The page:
10 March 2011
The Tainted American Dream
The American Dream, by Edward Albee, demonstrates that through generations the idea of the American dream has changed over time. Its center is not around family, but rather image and material objects. Although everyone has his or her own vision of the dream, it seems that money plays an important role in everyone’s dream. It seems that money has changed the dream and become the driving force behind the materialism and social status that many Americans strive for. The mommy in the play shows how the dream has become more self- centered and discusses how she just married daddy for his money. On the other hand, the grandmother exemplifies the older version of the dream when family was the primary focus. As modeled in the play, the American Dream, mommy portrays how the dream has changed over time and has become materialistic, indicating that American culture has become more superficial thus leading people to be more selfish.
Michael Schudson’s article, American Dreams, defines the American dream in a similar light as exemplified by the characters in Albee’s play. Schudson discusses how the dream has become materialized and strayed away from more important values such as family. He discusses how the dream is singular in its title but in reality we are a nation of American “dreams.” While Schudson argues there are many versions of the American dream, he states “each of the dreams is somehow about freedom and equally about the idea that individuals have control over the course of their lives “(Schudson, 567). Generally, the dream seems to have become materialistic and selfish because as a result people will have more freedom. In Albee’s play, Mommy is not satisfied with her child and decides that she wants a different one that will be more perfect. In this case, her child seems to be the material object that allows her to have control over the coarse of her life. The mommy does not care about the child, but it is merely having the freedom to be able to have the perfect child. In her mind having the perfect child indicates a greater social status in the society. It shows that mommy wants to show off her money by demonstrating she has the freedom and ability to have what ever she wants. By being so materialistic and obsessed with image, the mommy demonstrates how the dream has turned from being family oriented to being more superficial and selfish. Schudson argues that the American dream is still about freedom but has rather turned to be more selfish. The view now is that in order to have more freedom one must obtain more wealth and material objects. By having such material objects, the American dream is becoming more and more selfish in nature. Johnson 2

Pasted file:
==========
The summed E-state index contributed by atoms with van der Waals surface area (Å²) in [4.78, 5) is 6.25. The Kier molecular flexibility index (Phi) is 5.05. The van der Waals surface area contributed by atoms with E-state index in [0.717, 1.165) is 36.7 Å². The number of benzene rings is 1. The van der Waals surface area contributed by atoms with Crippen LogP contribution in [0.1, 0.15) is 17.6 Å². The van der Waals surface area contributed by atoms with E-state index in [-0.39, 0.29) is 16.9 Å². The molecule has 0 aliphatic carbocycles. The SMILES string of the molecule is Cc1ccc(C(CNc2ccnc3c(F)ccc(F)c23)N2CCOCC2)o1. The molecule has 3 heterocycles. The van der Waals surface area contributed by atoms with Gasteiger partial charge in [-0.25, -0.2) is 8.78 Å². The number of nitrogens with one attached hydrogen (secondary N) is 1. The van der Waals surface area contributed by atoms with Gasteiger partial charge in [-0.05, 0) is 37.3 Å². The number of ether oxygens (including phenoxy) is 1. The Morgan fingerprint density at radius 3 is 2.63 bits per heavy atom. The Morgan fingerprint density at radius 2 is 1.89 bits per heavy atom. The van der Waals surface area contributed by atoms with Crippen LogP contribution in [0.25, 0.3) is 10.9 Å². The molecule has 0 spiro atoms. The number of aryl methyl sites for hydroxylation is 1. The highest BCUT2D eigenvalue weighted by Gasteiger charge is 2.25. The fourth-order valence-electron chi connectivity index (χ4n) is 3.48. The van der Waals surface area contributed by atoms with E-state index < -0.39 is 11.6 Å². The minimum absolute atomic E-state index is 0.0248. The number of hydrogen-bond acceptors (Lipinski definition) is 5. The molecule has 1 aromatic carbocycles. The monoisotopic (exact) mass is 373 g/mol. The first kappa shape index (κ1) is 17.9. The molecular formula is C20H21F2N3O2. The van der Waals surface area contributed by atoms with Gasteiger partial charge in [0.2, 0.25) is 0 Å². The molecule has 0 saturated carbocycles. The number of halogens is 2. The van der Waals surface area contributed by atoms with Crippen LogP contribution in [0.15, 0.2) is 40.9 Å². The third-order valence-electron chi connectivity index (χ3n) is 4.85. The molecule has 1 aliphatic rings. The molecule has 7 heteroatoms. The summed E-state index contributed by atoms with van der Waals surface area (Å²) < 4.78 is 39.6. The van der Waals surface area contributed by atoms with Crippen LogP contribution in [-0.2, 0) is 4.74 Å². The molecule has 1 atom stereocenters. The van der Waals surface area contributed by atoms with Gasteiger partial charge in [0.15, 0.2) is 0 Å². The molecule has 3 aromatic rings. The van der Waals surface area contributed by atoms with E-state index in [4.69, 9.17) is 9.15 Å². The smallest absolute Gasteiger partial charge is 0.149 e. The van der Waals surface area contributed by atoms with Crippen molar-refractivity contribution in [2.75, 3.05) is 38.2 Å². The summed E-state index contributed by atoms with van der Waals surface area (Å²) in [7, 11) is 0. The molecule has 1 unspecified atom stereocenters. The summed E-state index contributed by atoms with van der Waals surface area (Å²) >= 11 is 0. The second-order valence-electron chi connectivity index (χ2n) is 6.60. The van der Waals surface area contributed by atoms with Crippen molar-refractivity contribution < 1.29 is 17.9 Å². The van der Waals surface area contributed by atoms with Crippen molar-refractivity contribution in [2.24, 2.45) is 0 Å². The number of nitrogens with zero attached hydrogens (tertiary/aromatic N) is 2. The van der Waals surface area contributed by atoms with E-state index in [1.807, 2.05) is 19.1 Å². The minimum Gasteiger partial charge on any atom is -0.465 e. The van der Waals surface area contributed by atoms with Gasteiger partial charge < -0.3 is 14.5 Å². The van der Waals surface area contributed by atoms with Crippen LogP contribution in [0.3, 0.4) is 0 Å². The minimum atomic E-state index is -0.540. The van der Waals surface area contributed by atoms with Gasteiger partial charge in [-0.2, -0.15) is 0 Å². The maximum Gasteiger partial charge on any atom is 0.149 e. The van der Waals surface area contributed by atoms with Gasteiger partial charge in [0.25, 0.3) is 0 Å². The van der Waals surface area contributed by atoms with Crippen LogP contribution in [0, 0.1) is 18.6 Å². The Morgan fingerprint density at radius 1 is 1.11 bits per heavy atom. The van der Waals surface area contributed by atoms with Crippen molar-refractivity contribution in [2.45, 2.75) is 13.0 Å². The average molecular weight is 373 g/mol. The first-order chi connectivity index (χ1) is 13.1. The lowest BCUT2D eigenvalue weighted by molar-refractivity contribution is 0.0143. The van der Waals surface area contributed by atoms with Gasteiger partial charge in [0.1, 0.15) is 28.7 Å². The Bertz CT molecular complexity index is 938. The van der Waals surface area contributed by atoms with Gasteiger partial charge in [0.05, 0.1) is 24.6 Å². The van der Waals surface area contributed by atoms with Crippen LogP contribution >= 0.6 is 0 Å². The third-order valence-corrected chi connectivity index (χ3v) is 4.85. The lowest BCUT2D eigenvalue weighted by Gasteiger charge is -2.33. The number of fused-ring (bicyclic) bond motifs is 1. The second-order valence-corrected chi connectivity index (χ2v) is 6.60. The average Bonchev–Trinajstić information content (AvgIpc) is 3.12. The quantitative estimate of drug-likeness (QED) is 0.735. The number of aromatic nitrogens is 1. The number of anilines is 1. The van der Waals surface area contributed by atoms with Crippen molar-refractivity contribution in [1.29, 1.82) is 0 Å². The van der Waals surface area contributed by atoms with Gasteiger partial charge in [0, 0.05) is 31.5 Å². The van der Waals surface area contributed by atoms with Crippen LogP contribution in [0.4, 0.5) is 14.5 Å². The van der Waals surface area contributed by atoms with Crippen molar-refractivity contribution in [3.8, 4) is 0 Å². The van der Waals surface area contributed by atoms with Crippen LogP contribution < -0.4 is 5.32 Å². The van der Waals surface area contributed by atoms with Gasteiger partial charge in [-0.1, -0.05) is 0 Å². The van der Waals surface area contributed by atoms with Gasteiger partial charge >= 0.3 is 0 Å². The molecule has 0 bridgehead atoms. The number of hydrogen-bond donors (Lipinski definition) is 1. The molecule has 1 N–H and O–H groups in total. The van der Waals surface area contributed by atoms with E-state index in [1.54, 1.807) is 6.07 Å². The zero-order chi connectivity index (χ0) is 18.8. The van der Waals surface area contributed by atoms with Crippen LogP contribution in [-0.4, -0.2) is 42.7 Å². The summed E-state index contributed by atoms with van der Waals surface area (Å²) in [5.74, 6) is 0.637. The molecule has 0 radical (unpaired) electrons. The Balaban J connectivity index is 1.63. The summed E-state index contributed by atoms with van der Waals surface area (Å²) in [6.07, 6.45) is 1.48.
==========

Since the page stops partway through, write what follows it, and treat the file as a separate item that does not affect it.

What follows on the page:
While the mommy portrays the selfish nature of the dream, the Grandma demonstrates the more important values of the dream that people like mommy have lost sight of. Within the first pages of the play, Grandma discusses the importance of dignity. She states, “ You got to have a sense of dignity, even if you don’t care, ‘cause, if you don’t have that, civilization’s doomed” (Albee, 64). Grandma understands the importance of maintaining dignity however mommy does not. It doesn’t seem that mommy can have dignity when she killed her own child because he was not up to her standards. The Grandma’s version of the American dream seems to uphold more character values than mommy’s version of the dream. Mommy just cares about her image and material objects. Grandma has true values about family and mommy just cares about the superficial image. Throughout the play, mommy speaks harshly to Grandma and does not give her the respect that one should give to an elderly person. She threatens “One of these days you’re going away in a van; that’s what’s going to happen to you” (Albee, 88)! Clearly, mommy looses sight of what is important about the dream and just wants to get rid of her own family. Obviously, mommy’s view of...